Useful Links

WIDE SARGASSO SEA by Jean Rhys

  • Gradesaver on the book.
  • Sparknotes test yourself quiz.
  • Monkeynotes on the novel.
  • Several essays and more ...
  • Article: "Between and Beyond Boundaries in Wide Sargasso Sea." Contributors: M. M. Adjarian - author. Journal Title: College Literature. Volume: 22. Issue: 1. Publication Year: 1995. (On Questia)
  • Article: "The Secret of Wide Sargasso Sea. "Contributors: Jan Curtis - author. Journal Title: Critique. Volume: 31. Issue: 3. Publication Year: 1990. (On Questia)
  • Article: “An/other Side to Antoinette/Bertha: Reading "Race" into Wide Sargasso Sea” by Carmen Wickramagamage. The Journal of Commonwealth Literature 2000; 35; 27 (on PDF, see here)

"STORY OF AN HOUR"
Actress Zoe Wanamaker gives a great reading on the story on a video on FilmsMediaGroup. When you get there, click on "Preview clip."

"THE OVEL PORTRAIT"
Watch a short video on You Tube. It will give you an idea about the atmosphere and the mad artist.

Download an MP3 version of the story & listen while you drive, or knit, or play.

"THE SHORT HAPPY LIFE OF FRANCIS MACOMBER

A quiz on the story (test your knowledge)


Following are links from the St. Martin's Handbook

Reference Resources

LIBRARY OF CONGRESS
http://www.loc.gov
The official Web site of "the nation's oldest federal cultural institution" features extensive, searchable archives and databases on American history and culture.

THE UNIVERSAL LIBRARY
http://www.ul.cs.cmu.edu
Hosted by Carnegie Mellon University, this site offers links to books, library collections, journals, and multimedia resources. Its mission is to provide "access to all human knowledge—anytime, anywhere."

THE ELECTRONIC TEXT CENTER
http://etext.lib.virginia.edu/
Maintained by the University of Virginia's library, this site features a list of useful Web design standards and suggestions for optimizing an online document's effectiveness.

THE VOICE OF THE SHUTTLE
http://vos.ucsb.edu/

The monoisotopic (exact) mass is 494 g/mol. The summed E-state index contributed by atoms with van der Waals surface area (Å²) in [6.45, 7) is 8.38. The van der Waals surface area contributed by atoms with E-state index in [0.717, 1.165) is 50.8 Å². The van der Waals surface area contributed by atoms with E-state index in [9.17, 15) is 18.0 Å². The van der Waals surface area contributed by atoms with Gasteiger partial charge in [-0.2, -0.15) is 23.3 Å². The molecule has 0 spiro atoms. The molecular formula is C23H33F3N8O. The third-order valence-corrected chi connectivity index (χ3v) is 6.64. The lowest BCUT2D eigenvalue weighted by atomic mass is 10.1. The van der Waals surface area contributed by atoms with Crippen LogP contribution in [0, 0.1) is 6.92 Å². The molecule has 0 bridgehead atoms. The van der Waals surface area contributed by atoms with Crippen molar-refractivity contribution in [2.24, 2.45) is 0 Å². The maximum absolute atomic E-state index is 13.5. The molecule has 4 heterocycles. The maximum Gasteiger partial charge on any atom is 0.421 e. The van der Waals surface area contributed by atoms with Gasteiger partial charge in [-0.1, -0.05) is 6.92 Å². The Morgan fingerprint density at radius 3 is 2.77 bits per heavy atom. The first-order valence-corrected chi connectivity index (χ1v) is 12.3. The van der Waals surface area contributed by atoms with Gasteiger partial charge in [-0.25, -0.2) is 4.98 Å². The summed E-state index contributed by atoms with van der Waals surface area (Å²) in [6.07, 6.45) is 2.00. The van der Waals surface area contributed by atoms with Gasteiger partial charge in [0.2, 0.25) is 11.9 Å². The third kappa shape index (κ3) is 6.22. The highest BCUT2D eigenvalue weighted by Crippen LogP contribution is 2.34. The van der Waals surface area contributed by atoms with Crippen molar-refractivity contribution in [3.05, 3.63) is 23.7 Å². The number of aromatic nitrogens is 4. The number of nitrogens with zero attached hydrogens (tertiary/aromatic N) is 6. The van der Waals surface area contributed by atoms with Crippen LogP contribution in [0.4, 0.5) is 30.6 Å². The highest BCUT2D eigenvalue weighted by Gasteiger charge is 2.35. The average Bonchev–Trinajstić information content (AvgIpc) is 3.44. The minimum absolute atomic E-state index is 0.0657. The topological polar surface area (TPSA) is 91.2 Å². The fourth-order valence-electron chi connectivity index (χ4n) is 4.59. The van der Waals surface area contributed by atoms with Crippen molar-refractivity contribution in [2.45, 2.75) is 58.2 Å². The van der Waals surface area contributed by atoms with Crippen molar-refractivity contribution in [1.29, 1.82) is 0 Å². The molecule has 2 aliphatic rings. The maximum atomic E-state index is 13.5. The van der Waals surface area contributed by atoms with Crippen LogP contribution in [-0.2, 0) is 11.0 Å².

Directed by Alan Liu at the University of California at Santa Barbara, The Voice of the Shuttle is an exhaustive Web site for humanities research, featuring links to many disciplines and their journals.

GOOGLE GROUPS
http://groups.google.com/
Sometimes you can't find anyone who can talk with you about a topic. If so, try Google Groups, a tool for searching Usenet discussion groups.

BERKELEY DIGITAL LIBRARY
http://sunsite.berkeley.edu
Berkeley's Digital Library offers search tools and catalogs for finding information in digital collections around the world.

ROGET'S THESAURUS OF ENGLISH WORDS AND PHRASES ON THE WEB
http://www.thesaurus.com
A wonderful tool site offering hypertextual searches of the famed thesaurus.

ASK A+ LOCATOR
http://www.vrd.org/locator/subject.shtml
The Virtual Reference Desk provides a list of websites that specialize in answering reference or personal questions on a variety of subjects from art to health.

BRITANNICA CONCISE
http://education.yahoo.com/reference/encyclopedia/
The Britannica Concise encyclopedia contains more than 25,000 alphabetical entries covering the arts, business, computers, geography, history, literature, medicine, philosophy, politics and popular culture.

COLUMBIA ENCYCLOPEDIA
http://www.bartleby.com/65/
Claiming to be "the most complete and up-to-date encyclopedia ever produced," the sixth edition of the Columbia Encyclopedia contains over 50,000 entries with more than 80,000 hypertext cross-references.

MERRIAM-WEBSTER'S DICTIONARY ON THE NET
http://www.m-w.com
Wild card searches: if you recall how to spell only the beginning of carabiner (an oblong, hinged metal ring used in climbing), you can enter carab* and choose carabiner from the list of words that begin with carab.

YOURDICTIONARY.COM
http://www.yourdictionary.com
Links to dictionaries in over 260 languages, glossaries in 60 disciplines and professions, rhyming dictionaries, phrase and quote dictionaries, thesauri and more.

BUREAU OF LABOR STATISTICS
http://www.bls.gov
The U.S. government lists extensive statistics on labor issues such as wages, inflation, productivity, the economy, and unemployment.

NATIONAL INSTITUTES OF HEALTH
http://www.nih.gov
If you're looking for health and science information, the NIH posts information on clinical trials, medical conditions, drug information, health and wellness publications, and special NIH projects on AIDS research, women's health, minority health, and bioethics.

NEWSDIRECTORY
http://www.newsdirectory.com
This free directory of newspapers, magazines, television stations, colleges, visitor bureaus, and governmental agencies is your extensive guide to online English-language media.

ELIBRARY
http://www.elibrary.com
Calling itself "research without legwork," this site partners with organizations such as NPR, network news organizations, major magazine and newspapers, small presses, international publications, and reference books to find relevant articles on your topic. You can search by entering a phrase, keyword or full question.

 


Online Research Guides

A+ RESEARCH AND WRITING
http://www.ipl.org/teen/aplus/stepfirst.htm
The Internet Public Library offers this step-by-step approach to doing research, focusing on the beginning of research: preparing the assignment, discovering information, formulating a thesis, and gathering information. This site has many useful links for both writing and research.